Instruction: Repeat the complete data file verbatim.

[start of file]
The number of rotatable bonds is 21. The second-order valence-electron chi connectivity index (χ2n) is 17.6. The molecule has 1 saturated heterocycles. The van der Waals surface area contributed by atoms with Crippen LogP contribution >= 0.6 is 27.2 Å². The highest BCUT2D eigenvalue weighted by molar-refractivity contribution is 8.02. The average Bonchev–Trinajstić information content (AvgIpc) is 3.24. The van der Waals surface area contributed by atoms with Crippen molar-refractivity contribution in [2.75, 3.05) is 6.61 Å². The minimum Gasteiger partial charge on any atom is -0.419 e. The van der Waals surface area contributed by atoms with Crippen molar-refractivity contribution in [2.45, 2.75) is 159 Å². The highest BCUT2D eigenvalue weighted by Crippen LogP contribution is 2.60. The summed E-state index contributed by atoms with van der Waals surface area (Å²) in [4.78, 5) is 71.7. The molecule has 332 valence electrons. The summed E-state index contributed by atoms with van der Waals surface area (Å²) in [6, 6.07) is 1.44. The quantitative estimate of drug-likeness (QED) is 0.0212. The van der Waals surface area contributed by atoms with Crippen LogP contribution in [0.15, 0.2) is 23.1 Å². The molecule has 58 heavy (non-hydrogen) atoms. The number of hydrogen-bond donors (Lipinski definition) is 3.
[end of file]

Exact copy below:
The number of rotatable bonds is 21. The second-order valence-electron chi connectivity index (χ2n) is 17.6. The molecule has 1 saturated heterocycles. The van der Waals surface area contributed by atoms with Crippen LogP contribution >= 0.6 is 27.2 Å². The highest BCUT2D eigenvalue weighted by molar-refractivity contribution is 8.02. The average Bonchev–Trinajstić information content (AvgIpc) is 3.24. The van der Waals surface area contributed by atoms with Crippen molar-refractivity contribution in [2.75, 3.05) is 6.61 Å². The minimum Gasteiger partial charge on any atom is -0.419 e. The van der Waals surface area contributed by atoms with Crippen molar-refractivity contribution in [2.45, 2.75) is 159 Å². The highest BCUT2D eigenvalue weighted by Crippen LogP contribution is 2.60. The summed E-state index contributed by atoms with van der Waals surface area (Å²) in [4.78, 5) is 71.7. The molecule has 332 valence electrons. The summed E-state index contributed by atoms with van der Waals surface area (Å²) in [6, 6.07) is 1.44. The quantitative estimate of drug-likeness (QED) is 0.0212. The van der Waals surface area contributed by atoms with Crippen LogP contribution in [0.15, 0.2) is 23.1 Å². The molecule has 58 heavy (non-hydrogen) atoms. The number of hydrogen-bond donors (Lipinski definition) is 3.